Tuesday, October 05, 2010
Last tango in Cordoba
We've just finished doing a 2 day seminar in Cordoba, Argentina's second city, tucked away in the mid northern interior of the country. It's a great town, that does justice to Saturday night and seems blessed with an abundance of warm and generous people. It's been among the funnest 'sing for our supper' trips yet. We arrived a day ahead of an annual Cordoba holiday, and only did the seminar days after that. So there was a much appreciated chance to hang out with our generous guests, see some very interesting places, and eat altogether too much good food. Even today's trip back has taken on a special charm – we found out last night (by chance) that today's midday flight to Santiago de Chile and on to Mexico City had been changed without notification. We are now leaving 3 hours early, going to Lima and then on to Cancun and, finally, to Mexico City. Given that the day is a right off anyway it will be nice to at least see a bit of white sand. It's a fine day and with luck there'll be some nice views of the Andes.
On the first day here we went with Joel, Marcela, Horacio and Justavo to the former Jesuit estancia in the historic nearly town of Alta Gracia. Basically, the estancia was a farm that provided food to support the university established by the Jesuits. The buildings, the best part of 400 years old, were in great shape and lovingly maintained and restored where appropriate, sitting alongside an impressive hand constructed lake. I especially enjoyed the forge, with its massive set of leather bellows operated by a big overhead lever that the smithy operated beside his anvil. There were lots of artifacts and some beautiful timber. I could have spent hours in the forge alone just taking in the detail and dreaming away on what it must have looked like in full swing.
After one of the best restaurant meals I have ever enjoyed we went to visit the childhood home of Che Guevara, also in Alta Gracia. The family moved there because they thought the climate would be optimal for Che's asthma. The house is now a museum and the focus is very much on the life of Che as a child and adolescent. Some of his favourite books were there (e.g., Gulliver's Travels), as well as some of the letters he had written to a favourite aunt. Also on display were the motorcycle used in the film about the motorcycle diaries, and a powered bicycle on which Che toured several Argentinian provinces. All in all, a most interesting perspective on the early life of a legend.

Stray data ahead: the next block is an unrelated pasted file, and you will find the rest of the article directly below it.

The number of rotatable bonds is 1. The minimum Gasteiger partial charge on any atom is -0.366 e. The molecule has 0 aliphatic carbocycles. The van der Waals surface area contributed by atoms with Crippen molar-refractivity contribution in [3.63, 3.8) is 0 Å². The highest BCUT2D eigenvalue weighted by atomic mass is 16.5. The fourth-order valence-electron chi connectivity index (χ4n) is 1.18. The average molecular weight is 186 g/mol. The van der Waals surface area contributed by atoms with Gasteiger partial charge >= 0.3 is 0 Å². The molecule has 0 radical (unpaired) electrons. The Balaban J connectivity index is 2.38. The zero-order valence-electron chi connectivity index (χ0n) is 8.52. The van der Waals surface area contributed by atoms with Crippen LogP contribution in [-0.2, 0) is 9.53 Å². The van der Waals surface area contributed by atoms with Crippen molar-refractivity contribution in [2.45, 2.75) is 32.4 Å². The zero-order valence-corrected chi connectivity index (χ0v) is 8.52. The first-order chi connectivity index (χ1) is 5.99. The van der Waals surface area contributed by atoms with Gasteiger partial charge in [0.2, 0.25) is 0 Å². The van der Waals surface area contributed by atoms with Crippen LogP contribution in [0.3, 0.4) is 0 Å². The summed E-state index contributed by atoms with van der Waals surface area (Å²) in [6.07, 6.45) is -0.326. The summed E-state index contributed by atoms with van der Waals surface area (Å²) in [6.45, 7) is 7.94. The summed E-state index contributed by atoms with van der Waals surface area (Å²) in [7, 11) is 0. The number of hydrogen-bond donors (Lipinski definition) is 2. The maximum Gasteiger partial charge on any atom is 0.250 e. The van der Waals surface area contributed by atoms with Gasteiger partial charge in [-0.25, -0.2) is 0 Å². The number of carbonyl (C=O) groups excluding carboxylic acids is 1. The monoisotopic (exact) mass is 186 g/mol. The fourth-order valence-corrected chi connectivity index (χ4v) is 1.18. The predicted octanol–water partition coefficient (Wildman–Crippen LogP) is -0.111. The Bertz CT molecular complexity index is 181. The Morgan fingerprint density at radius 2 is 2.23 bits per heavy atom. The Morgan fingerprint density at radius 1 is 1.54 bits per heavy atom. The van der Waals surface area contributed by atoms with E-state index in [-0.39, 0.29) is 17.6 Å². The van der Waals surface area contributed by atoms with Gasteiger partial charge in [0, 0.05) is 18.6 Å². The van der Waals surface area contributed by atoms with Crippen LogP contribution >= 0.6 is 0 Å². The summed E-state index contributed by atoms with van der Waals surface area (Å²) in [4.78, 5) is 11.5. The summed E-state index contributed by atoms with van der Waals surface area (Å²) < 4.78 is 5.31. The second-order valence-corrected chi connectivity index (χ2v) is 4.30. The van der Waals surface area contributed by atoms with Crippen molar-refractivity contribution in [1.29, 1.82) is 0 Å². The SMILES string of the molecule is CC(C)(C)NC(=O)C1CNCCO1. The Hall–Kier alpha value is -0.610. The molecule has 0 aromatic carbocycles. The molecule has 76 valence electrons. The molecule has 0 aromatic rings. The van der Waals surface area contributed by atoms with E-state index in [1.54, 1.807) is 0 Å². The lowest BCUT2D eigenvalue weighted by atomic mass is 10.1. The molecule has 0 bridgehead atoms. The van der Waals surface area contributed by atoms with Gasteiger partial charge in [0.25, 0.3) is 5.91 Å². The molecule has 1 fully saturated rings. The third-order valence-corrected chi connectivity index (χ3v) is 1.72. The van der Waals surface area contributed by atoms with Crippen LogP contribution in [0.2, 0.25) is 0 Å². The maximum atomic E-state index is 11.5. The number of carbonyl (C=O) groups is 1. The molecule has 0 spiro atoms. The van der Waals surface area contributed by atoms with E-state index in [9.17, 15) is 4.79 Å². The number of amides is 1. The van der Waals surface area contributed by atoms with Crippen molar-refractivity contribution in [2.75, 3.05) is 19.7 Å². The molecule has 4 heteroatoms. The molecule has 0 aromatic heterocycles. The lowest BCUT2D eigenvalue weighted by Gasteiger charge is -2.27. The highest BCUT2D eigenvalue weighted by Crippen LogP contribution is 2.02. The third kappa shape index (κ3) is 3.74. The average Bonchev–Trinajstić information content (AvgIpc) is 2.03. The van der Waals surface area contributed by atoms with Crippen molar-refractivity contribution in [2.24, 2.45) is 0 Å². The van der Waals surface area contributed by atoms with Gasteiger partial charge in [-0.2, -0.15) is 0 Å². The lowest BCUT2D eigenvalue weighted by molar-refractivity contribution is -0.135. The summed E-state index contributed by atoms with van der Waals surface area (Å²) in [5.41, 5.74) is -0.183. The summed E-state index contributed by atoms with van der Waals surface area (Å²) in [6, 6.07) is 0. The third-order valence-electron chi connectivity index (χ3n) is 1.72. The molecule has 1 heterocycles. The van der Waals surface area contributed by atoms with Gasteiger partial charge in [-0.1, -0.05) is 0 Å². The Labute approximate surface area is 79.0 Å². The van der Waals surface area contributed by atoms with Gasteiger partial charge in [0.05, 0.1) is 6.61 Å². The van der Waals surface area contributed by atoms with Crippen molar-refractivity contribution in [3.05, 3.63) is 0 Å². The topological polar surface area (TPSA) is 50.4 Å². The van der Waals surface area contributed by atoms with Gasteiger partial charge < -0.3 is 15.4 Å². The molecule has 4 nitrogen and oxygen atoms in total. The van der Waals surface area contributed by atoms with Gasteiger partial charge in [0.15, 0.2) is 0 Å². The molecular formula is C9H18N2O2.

The hard work of the seminars passed more quickly than it might have, and last night brought a welcome sense of having done the work and now being able to kick back with good friends in a restaurant where Saturday night brings on a tango floor show. This morning's early start meant lingering less there than might otherwise have been the case, but we saw enough to further confirm a growing sense that Cordoba is a place it would be great to come back to.
It would be a lot of fun to explore the many and fascinating ways the digital underground here has found to make services available under very favorable conditions and at friendly consumer rates. Agustin, who participated in the seminar, was a mine of information on the digital underground and had us smiling at regular intervals as he described local ingenuities. A favourite example was how the problem of bandwidth had been addressed in the interests of the town's many players of massively multiplayer online games. Easy, really. Just load everything onto a server and set up a sizable LAN. No need for bandwidth, or for subscriptions to play the games. With very cheap rates for a link to the LAN almost everyone wins.
Can't wait to get back.
Un saludos desde Lima, Perú.
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